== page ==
The Courier News from Blytheville, Arkansas on October 30, 1947 · Page 12
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The Courier News from Blytheville, Arkansas · Page 12

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Blytheville, Arkansas
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Thursday, October 30, 1947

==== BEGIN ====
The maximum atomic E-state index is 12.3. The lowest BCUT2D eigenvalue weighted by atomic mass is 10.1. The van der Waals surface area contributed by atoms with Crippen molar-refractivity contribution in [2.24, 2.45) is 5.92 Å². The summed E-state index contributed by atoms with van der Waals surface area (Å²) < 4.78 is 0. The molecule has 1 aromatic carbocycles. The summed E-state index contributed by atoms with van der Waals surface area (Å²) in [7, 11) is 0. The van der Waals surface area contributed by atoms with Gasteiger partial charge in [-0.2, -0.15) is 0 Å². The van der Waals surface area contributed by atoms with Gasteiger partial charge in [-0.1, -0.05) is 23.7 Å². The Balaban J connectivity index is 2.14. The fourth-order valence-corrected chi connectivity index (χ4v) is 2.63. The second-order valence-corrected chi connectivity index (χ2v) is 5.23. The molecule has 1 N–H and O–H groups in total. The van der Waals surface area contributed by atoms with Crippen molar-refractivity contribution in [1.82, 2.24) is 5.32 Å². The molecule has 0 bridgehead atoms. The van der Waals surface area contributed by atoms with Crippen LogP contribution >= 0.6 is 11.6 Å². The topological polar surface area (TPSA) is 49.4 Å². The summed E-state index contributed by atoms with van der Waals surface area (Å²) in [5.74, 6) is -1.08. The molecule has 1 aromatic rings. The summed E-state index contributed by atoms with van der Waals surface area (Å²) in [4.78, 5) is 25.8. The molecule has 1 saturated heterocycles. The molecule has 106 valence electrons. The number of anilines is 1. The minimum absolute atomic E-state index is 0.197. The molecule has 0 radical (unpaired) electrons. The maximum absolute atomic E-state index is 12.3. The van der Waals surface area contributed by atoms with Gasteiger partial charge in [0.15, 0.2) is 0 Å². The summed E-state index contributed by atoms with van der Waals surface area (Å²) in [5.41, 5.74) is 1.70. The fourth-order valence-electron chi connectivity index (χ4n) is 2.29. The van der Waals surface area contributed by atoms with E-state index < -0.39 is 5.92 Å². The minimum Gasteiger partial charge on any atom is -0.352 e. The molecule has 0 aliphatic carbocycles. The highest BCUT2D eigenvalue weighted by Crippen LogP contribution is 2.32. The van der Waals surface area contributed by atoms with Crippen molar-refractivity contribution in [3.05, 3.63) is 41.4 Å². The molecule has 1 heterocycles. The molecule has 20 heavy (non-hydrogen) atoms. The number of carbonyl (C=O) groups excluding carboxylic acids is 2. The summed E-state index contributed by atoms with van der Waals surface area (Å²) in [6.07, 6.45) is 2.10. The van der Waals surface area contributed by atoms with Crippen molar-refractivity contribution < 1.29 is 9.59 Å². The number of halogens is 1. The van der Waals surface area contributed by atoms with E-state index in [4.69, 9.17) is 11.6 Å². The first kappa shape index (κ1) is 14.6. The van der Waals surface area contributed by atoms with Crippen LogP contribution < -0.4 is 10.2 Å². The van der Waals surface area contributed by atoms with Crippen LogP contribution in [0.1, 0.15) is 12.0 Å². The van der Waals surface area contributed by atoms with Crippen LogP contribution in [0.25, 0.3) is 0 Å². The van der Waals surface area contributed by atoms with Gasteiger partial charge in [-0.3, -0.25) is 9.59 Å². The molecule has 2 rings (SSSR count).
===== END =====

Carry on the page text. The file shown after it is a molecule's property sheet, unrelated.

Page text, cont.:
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TWBLVJ BLYTHEVILLB (ARK.) COURIER. NEWS High School Grid Race Tightens Of Prapcct for Uptttt Tomorrow : (By UNITED PURSS) Bpwls have been few In tiie Arkmnsus high schoo! football race thl« wa-son, but the finger of fate !• "pointing threatlhgly lovriuxt the IJltle Rock Tigers and the North Little Rock Wildcat* u they prepare for tomorrow night's linporl- *nl games Kith El Dorado anrt Pine Bluff. Oo«ch Wilron Matthews' Little Hack «leven journey to H Dorado *o*t«t UK strength of the Wlld- c»Js. while North Little Rock stays in- Its own backyard to entertain th» fut-im'prorlng Pine Bluff ze- br«s. These games rate top blllln? hi sUt« competition nntl should jwovide. concrete evidence as to the likely winner of the niate ehamplotiiblp. The pressure' Is on tile Tigers who are striving for their second undefeated snwon and tlieir 2<Hh eopsecutlve victory tlui last two seasons. Combining strong Vint play with a verjatlle ofien.se, Little Rock has rolled over six- opponents and Tiger fans are bcitlng out » -ft-Rr cr>' of "Beat El Dar.ido" knowing that the wildcats are oa- " pable of registering &n upset. North Little Rock'8 engagement with the ever-dangerous Zebras will draw one of the largest crowds of the season at Wildcat field. It ii Aggies Drop Baylor Bears THURSDAY, OCTOBER 30, 1947 The; mighty lying limping bj' » score of ti-Q. Here, i>u»k, urow, of quarter of th« giune played a4 Oollegc 8t&ll< Kollon, both of B«ylor. (NKA Telephoto.) playing on home ground, ibit'imo llie'iniUc-KMied mVlor Bears"iiiicRcTtTihem A&M, noes ovt»r Jor a touchdown Jn the lay are No. 17, Sims, and No. f)6, 1, Of TjXHS A&M, I iOn. Also In the pi . a traditional battle, and fireworks I — The great battle of the Crump -.plenty usually accompany tills ! Stadium mud Is rnging In Mem- Verbal Battle Raging Over What Can \Chi Sox Head Be Done About Crump Stadium Mud Ip enfl /; zer J • D .* By WILLIAM J. FOX | thing Isn't done soon. Teams like' UllACU DUL rzlNatSuspended (IJnltnl Prrs* Sjiurls Writer)' to piny (here but will not RO MEMPHIS, Teim., Oct. 30. (UP) Crump said lie agreed with Rlt (he gripes, for "No turf call' stand . the punishment Hint Mint field . fans and the cily fathers are all I has token. I don't snpiwse there the Union County lads mustering | mixed up in it nntl they're agreed Is »ri v other field In America-on grid get-together. Aifer a slow start, Pine Bluff rallied last week to hold B3 Dorado to R 14 to 7 score, phis totlny. Football coaches, sports writers, ami perform on gridiron." chopped { power for the victory in the final j Mconds. I Coach Sam Cook's North Little f Rock Wildcats held El Dorado to j a 13 to 13 tie. and naturally arc i alight favorites over Flue Tlluff. i lem of trying to Impress his team i Cook, however, has the tough prob- ;1 - Just as Important as the ones :i that the game of the moment Is on one thing— they don't like It. ! which -so many games have been ' ' ' " But they don't know about It. Even Shelby County what to do played." Btil when asked for a suggestion political chieftain" E. H/ Crump has entered the lists by agreeing there should be some changes made in the stadium which bears his name. Cnnnp Stadium Is the site of about 50-odd high school and col- coming up against Blythevllle and [ lege football games this season, trie Thanksgiving buttle with Lit lie Rock. Other games carded in Class Double-A competition are: Springdale at Rogers, HaiTisou at Van Buren, Hnnlsville at Pay- elteville, Texarkana at Blytheville, Subiaco at Clarksvllle. Hot Springs 'at Hope, RiisscUvllle at Benlon, C»mden at Smackovcr. Mnlvern at j ], C cn set offniuf iieariy ForUyce and Port .Smith at Mm- in the South, Southeast ar on Improvements, crump said "It is a matter that will require some thought." In the background H are several other stories, . none confirmed, One is that "Little Rock interest" are running a smear campaign to wreck the Memphis schedule until some of them of national Import- j Arkansas can build Its planned ancc. Such repented use by men ] $100.000 War Memorial Stadium, kogec, Okla., Jonesboro is Idle this week-end. •oxer Killed In Crash , GALLAT1N, Tenn Ost 30. (UP) •—Howard M. Massey, 34, of Nashville, uformer golden . gloves light heavyweight boxer, was killed here late yesterday when the motorcycle he was riding crashed Into MI automobile. Tutor of Crown'Prince To Address educators KNOXXVILLE, Tenn., Oct. 30. <trp>—Mrs, EliMbeth Gray Vining, American • tutor to Crown Prince Akihito of Japan,_ will be the principal speaker tonight at the opening aession of the. annual East Tennes**e Education' AisoclHt.lon. Mrs. Vimng replaces Brig Gen. Carlos P Romulo.'Philippines representative to: the ' United Nations, wlw .telegraphed association officials that TJN business would prevent him from coming to Knoxvill". Read Courier News WRI* Ads. with cleats has churned up the turf until It, looks like a battlefield Instead of a sports site, The result has been rumbling criticism and an occasional loud grumble. But the real fireworks have now everyone :irt Southwest seem.'; to l>c In the mire melee. A United Press dispatch from Payelteville, Ark., emoting a press release of the Arkansas Athletic News Bureau calling the stadium I "deplorable," finally opened up the i nascent thunder. The . dispatch followed in the wake of last Saturday's thrilling 19 to H victory in the murt by the Arkansas Razorbacks over the Ole Miss Rebels. . "While no official word has been issued anent the deplorable Crump Stadium playing field," the Arkansas News Bureau WHS quoted, "neither has any official Issued commendable testimonials concerning (It) as an ideal college football field." ' ,, It added that the stadium did not compare with any field In the Southwest conference or with one at Little Rock. Ark. Behind that came a statement from Porker head coach John BRrnhill saying that "any field that has as many games played on it Is' bound to be In poor shape." Quickly, up came- Ole Miss head coach Johnny Vatight to say that "Crump Stadium Is no place to piny football. Memphis Is going to lose all its big games If some- Another Is that a Memphis promotional group Is agitating against Crump Slnciium because of Its small capacity of 28,000, believing more money could be marie with a larger field, Whatever the facts, the fat's In the fire and the present fight looks like a good stan-ln for the battle of the Bulge. Triple Di««ood $WT« •ore than » «g n . fc mtt ^ ni tfm ab o T . » mechanic* in tKe b«t and late* «od poetics.. Jt mm. ^^ we BM tpeciol l«em«tJoa*l equipment for testing, Mg. «cwidiuo«mg «nd proving. It tW tnck un we ; , tk.t fc«r« wwfc _^ *« best possible »trvice *t IOWCM cojt. »ow for . serriei-date-anything from , MricMioa job to • conplcie program of pn- North Carolina Student Heads Commie Group CHAPEL HILL, N. C., Ocl. 30. i UP) — Junlux Scales, son of a Greensboro, N. C., banker, admitted (tidily that he Is chairman of n i "small but active" chapter of the [ communist party at the University of North Carolina where he Is do- Ing graduate work In history. Scales said he was making public his pollllcal beliefs In hopes that j "T may In a small way dispel some ] of the dangerous illusions and falsehoods about the Communists." The House UnAmcrlcan Activities committee, which is now investigating alleged Communism in Hollywood, had previously finked Scale.s with Communist affairs at ! the University. i Scales denied the charge at (lie lime. Later he issued a .statement in which h c did not deny being a Communist but said he wns proud lo be among persons so accused. Scales gave a statement to the Dally Tar Heel. University of North ; Carollnn newspaper, and •> the : United Press staling that he had been a member of thc Communist Party "for a number of years". : He was listed as chairman of the loral Commiinist Party in circulars distributed on the campus last night attacking high prices and ad- CINCINNATI, Ocl. 30. (UP) — Waller Mulbry, secretary to Baseball Commissioner Happy Chandler, said .yesterday that Leslie O'Connor, general manager of the Chicago Wliile Sox. had Iwen denied the "prlvilages of the rules" of baseball but denied he had been suspended from the game. O'Connor had announced at Chicago thnl he had been suspended by the commissioner, but he would not say. why. ( Mulbry said that in denvini; the privileges of the rules lo O'Connor the commissioner forbade the White Sox from making player trades or doing certain other baseball business. Mulbry said Ihe action against O'Connor wns taken after he failed to pay a S500 fine imposed Sept. 26 because \he White Sox signed a Chicago Irtgh school pitcher, George Zoelcrman. Zoeterman. Mulbry said, wns signed for a batting practice pitcher for the final weeks of the 1947 season and for the entire season. Coaches of SEC Bemoaning Long Lists of Injuries ATLANTA, On.. Oct. 30. (UP) — Honestly, so many OouUieast«rn Conference football couch** were hauling forth the old standby complaint — poor physical condition- today that, only « rookie Insurance agent would have considered Qeir- Bla, LSD or Auburn a good risk, What the odd-makers. w!io are faced with .some of the most evenly-matched contests of SEC season this weekend, figured was something els e again.. They were reported accepting all complaints with But grain of salt. UK far as Georgia Coach was nursing an Injured * Wally Butts and Car! Voyle.s of Auburn were concerned, - their squads were in the worst > shape ever. Voylcs sal<Th.ls was the .worst since . the 'season started. Butts went the Plainsman one-belter — his was Ihe worst, of any he has co'a'ched in eight years. . From elsewhere around the SEC, circuit came other reports of assorted mayhem. Shelton (Buck) Ballnrd, LSU's frlst string • center, was resting up from a new kick In the side, and guard; Ray Collins ' ' hand The Plainsmen got back Into the act with a fresh report that their No. 1 pass receiver, Ray Williifms, had suffered a knee Injury running down a punt. And so on. In New Orleans, the fact that two of his regular guards — bar- wood Holm and Mike Balen — were sill! limping prompted Tulane Coach Henry Frnka to doubt where the return of right tackle Walter Villars would solve his problems up front. In Nashville, Vanderbilt expected to enter its homecoming game with Auburn with star end John North handicapped by a knee injury and guard Frank GoiTell possibly out (or the season. Gorrell is suffering a recurrence of an old knee injury. So, today ihe question was whether SEC clubs could survive relatively light workouts scheduled for this afternoon and subsequent bag-packing routines before heading for week-end game sites. Hunger Bandit Sentenced to Serve 5 Years MEMPHIS, Tenn., Oct. 30. (UP) — John R. Byard. of Richmond Va., scholarly looking "hungar bandit" faced a five-year prison Mikolajczyk Still Missing Communist Tricks Feared in Report 'Polish Leader is Safe' LONDON,' Oct. 30. (UP)— A Polish correspondent close to. high-rank Poles in London said 'today that was convinced that SUnislaw Mikolajczyk. vantahed leader of the opposition to the Communist govern- ,ment of Pojjmd, had taken ship directly- to 'he United States from a continental port. He said "British officials" had reassured Mikolajczyk's wife and son in Britain of Mikolajczyk's safety. "They were careful not to hint he .jvas coming here, which, I believe. indicates he planned to skip England entirely," t.he Polish correspondent said. A Scandinavian report two days ago hinted that Mikolajczyk. 46. would sail for the U. S. on the Swedish liner Drottlngholm. The shipping company that operates the Urottingholm denied this. Since the report that he might be on n ship bound for the U. S. lacked official confirmation, Mikolajczyk's disappearance still had the aspects of a classic and possibly sinister mystery. The question was: Is he safe or in the hands of the Polish secret hag«n newspaper said » foreigner came Into a stationary store there yesterday and inquired nboul postal rates to the United States and Egypt. "The shopkeeper thought he recognized Mikolajczyk from pre.is pictures," the paper said, Sweden and Denmark 'A'cre regarded, by his friends here as the most likely places for him to turn up, although they expected him to come on to Britain and then possibly leave for the Unilcd States. But nobody was reported seeing - . ^^ aj Maraan, news of his ranking ! nim '" Sweden. Denmark that he tain - " is wifc antl 'to son, who sli\c« the first "escape" have feared for his life, live in Britain and he lias not contacted theui. Michael S. Sokolnicki, former Polish minister to Sweden, said i» Stockholm that the fact that h» has not turned up in Britain after nil this time "confirms our sus- secret police may have him, picions" that the Russian-trained secret polic may have him. "We tear the whole story of Mik- olajczvk's disappearance Is Communist provocation." he said. "If his escape had turned out to be successful he should have reached either London, Sweden or Denmark by now. "If Mikolajt-zyk was already in London or at sonic other safe place we would certainly have notice about his arrival." Meat packing did not become important as an Industry until th» 13th century. police? There was plenty of rumor and suspicion on both sides. But one fact emerged: The only official reports that he tied Poland a week ago today have come from the Communist-dominated Polish •government or the leftwhig of Mikolajczyk's Peasant Party, now ready to make its peace with the Communists. Official Reports lacking There has been no official report that he has been seen anywhere iu Eiirope, not even in Poland, since til en. A Polish leftwing moderate who was an official ' In prewar Poland, : said today that "foreign officials" ' whom he did not identify had in- i formed him Mikolajczyk was "safe j outside Poland but lying low for • a few days." ; "This word has revived our hopes," : he said. "Our informant told us ' that Mr. Mikolajczyk wished his whereabouts to remain secret for a few days in order to conceal the route by which he escaped and protect those persons who assisted him." But there was no official news of him in London and Whitehall of- fcials were more and more, inclined to believe that the "escaoe" storv STLJDEBAKERS u CHAMBLIN SALES CO. u £) Sales * STUDEBAKER * Scrvica D E B A K E R Sales ATTENTION, STUDKBAKER OWNERS: Drive by for a free check on your climatizer Healer an* Defroster. Be prepared Tor winter. E B A K E R STUDEBAKS A good selection of new and used trucks. Also, a number of late model used cars . . all guaranteed! Railroad and Ash Streets Lex Chamblin Dial 2195 Bill Chamhlin FfcRM DITCHES DITCH BANK LEVELING PRIVATE ROADS , OR ANY . EXCAVATION Sudbury Weevils Defeat Central By 20 to 0 Score , ..... — ..... - j — f- ----- , 1948 sentence today for the armed theft , vos a trjck b Mikolajczyk's ene Of an automobile which he said he ! mie ., to conceal his sec ret arrest or needed to transport his wife and j assassination. They saw confirmation of rumors A surprising-band of Sudbury Boll Weevils played their best same of the.year lo defeat Central's strong Razorbacks in "Y" Midget, league play yesterday afternoon, 20-0. four boys- rushed in to nil arms sobbing "I'll be wailing with the children for you." Defense counsel filed a motion for 'a new trial lo be heard on Nov. 12. . , ' • . Byard . was accused of leaping i on the, running board of an auto; mobile driven by Richard C. Smith. I ordering Smith and a companion Th •,,. 21. of Collierville. and at gunpoint ^a&n^&'K^:^."- C ™* M < *-> ^ ««- *<-" "etensc and score one touch- I Byard told th c couple that the In each of the last three nutomobile would be abandoned clown quarters. Ralph Snydcr quarterbacked the team, which did everything right. The Razorback's only threat came early in the first quarter as they took the kick-off and marched for two first downs but there the Weevils braced and took the ball ' ing Parliament in Warsaw yesterday. "His flight will precipitate the final cleansing of Polish political life from Mikolajczyk people," Cy- rankiewicz said. Rumors Continue The rumors still flew. A Copen- S.J.COHEN Contractor LYNCH BLD6. BLYTHEVILLE ARK. • Qhoue, 3646wd2525 35 miles down the highway. Byard testified that he needed the automobile .to get back to his "hungry family" stranded on the highway when their automobile broke down. Byard was taking his family to California. An otersens veteran In th c third period, fullback Leon Privclt went over from the .seven on n triple-reverse which hart the defense tackling th e wrong man. Snyder uncounted for the extru point to give the Weevils H 13-0 advantage- In the fourth period. Peterson ill headquarters of the Communist Party." Admiral, Who Predicted War With Japs, Dies WASHINGTON. Oct. 30. iUP)— Vice Adm. Joseph K. Tausslg. who waji reprimanded for warning: a year before Pearl Harbor that war with Japftn was inevitable, died ye.vierday of heart dlwase at Bcth- escta Navnl Hospital. He WM 70. The German-Born officer told the New Theater completely bottled up thc offensive efforts of their opponents and also gave their own barkficld pleti- i ty of time to execute their plavs. ' „ For Central Bobby Hodsc was " | always a threat but had !f.v ciian- | ces In get started. Hilly Jean Mi, chael and Guy Swift stixid oiil [ the Razorback line. Schools Ask More Time For Filing Budget Data LITTLE ROCK. Ark..' Oct. 30. (U.P.)—An increase in the amount of money available to school districts may result indirectly in a -slowdown of payment of teachers' .salaries, State Education Director Ralph Jones has announced. Jones said that unless county .treasurers grant a one-motith extension to Ihe Education Department to file school budgets after Nov. 1 deadline, teachers salaries will be delayed. He explained that many teacher chanpes. and changes in amounts of transportation aid. have caused a.slowdown of budget , ' approval in the Education Depart- ln men! office. Senate Naval Affairs Committee In 1940 that annccl conflict was not far off nnri nri;=d that thc Philippine Islands be heavily fortified. The Navy Department repud- • iated him anrt disclaimed all responsibility for the statements. An Arkansas statute provides that no warrant on county funds after Nov. 1 will be valid until thc necessary budget ha» been approver! and filed. s Manila's Finest Shnwj KVF.RT NIGHT B«x O;wn« Wc*k Days 7:«0 p.m Matlnr* Saturday Jt Sunday Sat.-Snn. I p.m. Coni. ShowhiR TONIGHT "MOSS ROSE" with Victor Mature and Trcey Cummlno Friday "Mutiny on the Elsinore" with Paul T.iira* Selected Shorts RITZ THEATRE Manila, Ark. I NTERNATTONAL^HARVESTl 312 SOUTH 2SPST. PHQNE863 Saturday "ACES and EIGHTS' with Tim 'McCoy Also Short SvMcriK TONIGHT "BANJO" "illi Stiaryn MofTcll and .lactuK-ljnc \viillc. N>ws and Comedy Friday X- Siilurdny "FLASHING GUNS" with, Johnm Mack Brown C'arlonn ,„,! Cliapl. S of 'Turnip .Monster Strikes" Oprns at 6:3« p.m.; Start« 7:M p.m. TONIGHT "BOOMERANG" with Dana Andrews. .Tanr Wyalt Fox Movietone Npwa Also Shorts Friday and Saturday "NAVAJO KID" Serial: wfth Boh Strelt "The Scarlet Hor Alxi Short« Dick Dunkel's College Football Averages For week ending November 2 hissed pictu: " £*»!»•»«•»: Th» -DunJtel *y stern •coilng corrclalinn method. This ita opposition to date?" The (ear aver&g* rating at their opponents margin in Ihe PAST ov« Ihe wea 1eam. In this manner p*»l p«iloi cormnuGUft sine* 1929. prcEenls a 1.1 dual, unbiased picture o[ th« ethod answeis the question, "How well li. i set their own ligiues. by the average scoii Averages ate index QumbeiE — not peic^nlaq Gil learn in the country. Thus, a 50.0 learn ] ;ancet o{ any two teams can be complied relative strength oi I-jams AS revealed by the sach (gam performed relative lo Ihe xlienglh o( ig mdigins they 1 establish abova or below Ih* fs. They indicale o.ich team's potential scoring as been 10 scoiing points sliongcr than Ji -10.0 •agardles* of location. Th« ralJnga have been FRIDAY, OCTOBER 31 -«0[g»j -82.6 vs Cle/nson 73.6 liami, FU...-74.4 vs South Carolina .7-1.2 '.PJ 7L8 v» G. Washington .S9.9 SATURDAY, NOVEMBER 1 rk*nftAB . ..*B8,6v» Texas A. A M. BB.S ,rmy "96.7 vs Wash. & I.e« ., -71.0 Boston Co!L .'87.9 TS Georgetown ...71.3 loslon U. . .."58.6VS rordham -13.4 California 94.1 v« U. C. L. A. ...-30,6 Columbia. 97.6 vs Cornell "80.0 •62.S vs Brighatn Young.61-8 •77,3 vs St. Maiy'i, Cal.,74.6 .63.9vs Furmaa 53,3 •97.8 vs Duke 31.7 -77.1 TS RUKJPTJI 77,0 Ga. Tech. . (jrvard - . loly Cio*« - PRINCIPAL GAMES Winn er* Probable Lot«n .. ..73,7 V Brow ., Slata a ippi .. »S5.3 v« Kans . . . '34.2 v« Alab, Louisiana St. -90.0 v* Missi Michigan ...117.8 vs mine •lichigan St. -99.8 TS Marquclto ... >U . .'96.2v« Pimbuigh ... lal« .. -B7.Z v* Tuianc '. , i «32 0 vs Nebraska , .. > St. .*58.0 vs Utah Slal* .. otina.'B8.S vi Tenneasee ... N. C. Siale. .'78.6 TH Challanooqa . Noli* Dam*. .111.9 TS Na.vy Ole]3hem* ..'88,2vJi Iowa Stale .. Dr«gon *8&.*1 YS Idaho >iegon Stale .82.9vs Stanford ~ ,n 101.0 va Princeton .... ,n Slat*. . . '99,3 vs Colqale dii* '100.8 vs iow* Hic« '89.1 YS Texas Tech. . io,California IQivO vi WAshinglon . T^mpt*' ., .!.*7L8 vs Okla. A. i'M. ---in 105.lv* So. Helhodi-t i»Chri»llan 9^,4 vn Baylor ""'ichya '69.9 vi tab .- 83.0v> Col ndeibm ..'87.3 , -68.2 «7<.6 . .52.2 88.0 .83.1 I00.7 7S.1 83.7 'B6.0 71.5 57.6 85.S .•63.0 ,*7o.4 . .69.1 ..30.. . .758 •79.3 •56.2 , .58,1 -95.4 .'76.5 . 67 4. ________ .. ..... iigini* ____ "91.5 v* Richmond ... at* Foicil. ,87.7 T« Wm. A Mary. ' 86.2 19.3 . ,. . Wash'lon St, . ,64.9 T« Poilland ---West Virginia 69,A TS Maryland . . . Wisconsin . . 91 ,9 vs No i th-*-eMe m, Yat» ........ '38,6 vs Dartmouth . . . SUNDAY, NOVEMBER 2 Nevada ...... R3.3 v-» Si. Louis ..... *€G £»n Fi*n'»co.-31.9 TB SanU Clars ....71. Rainizing of Clothes Be prepnrcrl for rain al all fonttnll jrnmr.s. I,et us pro- ccs? i'our clothinp with I>RAX water rcprlfrni—'you will SEE Hie diffcrcncn. No rnlnr, no ch.incn of color - . . and our Guarantee of making your Barmen t water -cpcllcnt. "Test Our Cleaning With R Try!" Ideal for Rainy Football Weather Boone Cleaners 119 South Third Street THIS WEEK'S IEADERS National 1. MICKtGAN .. .117.8 J. XOTHE DAME. 111. 9 3. TEXAS 105.1 t. SO. CALIF \0i.0 S. PF.NN 1010 ( PURDUE 100.8 7. ILLINOIS 100.7 B TF.NN STATE.. 99.3 3 GA. TECH. ... 97.9 10. COLUMBIA ... 97.8 Mr<fw»t 1. MICHIGAN ...117.8 2. NOTRE DAME. 11 1.9 3. PURDUE 100.8 V ILLINOIS 100.7 5. MINNESOTA .. 96.2 6. WISCONSIN .. 91.9 7. IOWA • 90.5 8. MICH. STATE . 83.9 3. N WESTT.RN . . 89.3 W. OKLAHOMA .. 89.2 Sour*. 1. TEXAS 105.1 2. GA. TECH. .. . 97.8 1. SO.METH'DiST 9S.< 4. TEX. CHHIST'N 94.-* 5. KENTUCKY ... 9<,2 6. DUKE 91.7 7. VIRGINIA ... 91,5 8. 1.. S. U !».0 9. RICC 89.1 10. N. CAROLINA. 89.9 for Wert J. SO. CALIF. ...105.0 2. CALIFORNIA . 94 1 3. U. C. L. A. ... 908 <. OREGON 86.9 5. NEVADA ... 833 6. UTAH arc 7. OREGON ST.. , 82.9 8. SANTHANECO 81.9 9. WASHINGTON 79.9 1(1. SAN JOSE ST. 77.1 to* 1. PFNN . | 0 T Q 2. PENN STATE' 991 3. COLUMBIA .'.' 97 8 4, ARMY '''ofi'} S. W. VIRGINIA 89 4 6. YAI.E J86 ', BOSTON COIL 87 q 8. NAVY ' ge'o 9. VII.1.AKOVA ! 85.3 10. PFTTSRUHGH. 83.7 • D«»«m Htm* !««"> Copyright 19(7. by R. C IhinM